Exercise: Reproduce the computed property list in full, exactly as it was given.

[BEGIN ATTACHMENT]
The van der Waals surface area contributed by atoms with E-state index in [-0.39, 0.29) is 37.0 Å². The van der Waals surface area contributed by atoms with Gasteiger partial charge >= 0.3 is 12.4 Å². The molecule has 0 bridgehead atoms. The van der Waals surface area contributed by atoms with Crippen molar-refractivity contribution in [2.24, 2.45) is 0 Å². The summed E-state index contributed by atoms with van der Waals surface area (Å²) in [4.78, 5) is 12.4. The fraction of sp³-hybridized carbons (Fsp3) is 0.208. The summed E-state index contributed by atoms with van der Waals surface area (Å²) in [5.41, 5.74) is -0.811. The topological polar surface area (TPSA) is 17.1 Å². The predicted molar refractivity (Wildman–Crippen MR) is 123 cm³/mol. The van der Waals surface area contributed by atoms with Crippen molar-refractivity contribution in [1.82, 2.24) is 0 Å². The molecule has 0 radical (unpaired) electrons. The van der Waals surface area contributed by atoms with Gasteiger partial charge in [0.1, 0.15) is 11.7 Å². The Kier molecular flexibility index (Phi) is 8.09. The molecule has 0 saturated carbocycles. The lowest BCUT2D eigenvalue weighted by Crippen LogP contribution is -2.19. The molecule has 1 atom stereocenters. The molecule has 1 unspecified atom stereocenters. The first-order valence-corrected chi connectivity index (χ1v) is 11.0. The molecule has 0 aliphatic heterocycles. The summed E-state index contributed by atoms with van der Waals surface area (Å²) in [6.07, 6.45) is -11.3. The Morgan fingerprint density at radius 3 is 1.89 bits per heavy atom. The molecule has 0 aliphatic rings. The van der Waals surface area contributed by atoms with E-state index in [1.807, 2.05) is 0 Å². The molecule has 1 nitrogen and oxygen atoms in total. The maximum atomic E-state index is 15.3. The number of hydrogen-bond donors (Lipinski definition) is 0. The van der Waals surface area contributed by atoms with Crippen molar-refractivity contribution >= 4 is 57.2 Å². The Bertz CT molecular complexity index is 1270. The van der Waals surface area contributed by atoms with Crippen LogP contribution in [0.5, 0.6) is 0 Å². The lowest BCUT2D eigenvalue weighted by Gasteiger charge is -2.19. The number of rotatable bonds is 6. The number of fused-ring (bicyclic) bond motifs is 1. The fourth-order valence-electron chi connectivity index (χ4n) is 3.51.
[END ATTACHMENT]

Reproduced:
The van der Waals surface area contributed by atoms with E-state index in [-0.39, 0.29) is 37.0 Å². The van der Waals surface area contributed by atoms with Gasteiger partial charge >= 0.3 is 12.4 Å². The molecule has 0 bridgehead atoms. The van der Waals surface area contributed by atoms with Crippen molar-refractivity contribution in [2.24, 2.45) is 0 Å². The summed E-state index contributed by atoms with van der Waals surface area (Å²) in [4.78, 5) is 12.4. The fraction of sp³-hybridized carbons (Fsp3) is 0.208. The summed E-state index contributed by atoms with van der Waals surface area (Å²) in [5.41, 5.74) is -0.811. The topological polar surface area (TPSA) is 17.1 Å². The predicted molar refractivity (Wildman–Crippen MR) is 123 cm³/mol. The van der Waals surface area contributed by atoms with Crippen molar-refractivity contribution in [1.82, 2.24) is 0 Å². The molecule has 0 radical (unpaired) electrons. The van der Waals surface area contributed by atoms with Gasteiger partial charge in [0.1, 0.15) is 11.7 Å². The Kier molecular flexibility index (Phi) is 8.09. The molecule has 0 saturated carbocycles. The lowest BCUT2D eigenvalue weighted by Crippen LogP contribution is -2.19. The molecule has 1 atom stereocenters. The molecule has 1 unspecified atom stereocenters. The first-order valence-corrected chi connectivity index (χ1v) is 11.0. The molecule has 0 aliphatic heterocycles. The summed E-state index contributed by atoms with van der Waals surface area (Å²) in [6.07, 6.45) is -11.3. The Morgan fingerprint density at radius 3 is 1.89 bits per heavy atom. The molecule has 0 aliphatic rings. The van der Waals surface area contributed by atoms with E-state index in [1.807, 2.05) is 0 Å². The molecule has 1 nitrogen and oxygen atoms in total. The maximum atomic E-state index is 15.3. The number of hydrogen-bond donors (Lipinski definition) is 0. The van der Waals surface area contributed by atoms with Crippen molar-refractivity contribution >= 4 is 57.2 Å². The Bertz CT molecular complexity index is 1270. The van der Waals surface area contributed by atoms with Crippen LogP contribution in [0.5, 0.6) is 0 Å². The lowest BCUT2D eigenvalue weighted by Gasteiger charge is -2.19. The number of rotatable bonds is 6. The number of fused-ring (bicyclic) bond motifs is 1. The fourth-order valence-electron chi connectivity index (χ4n) is 3.51.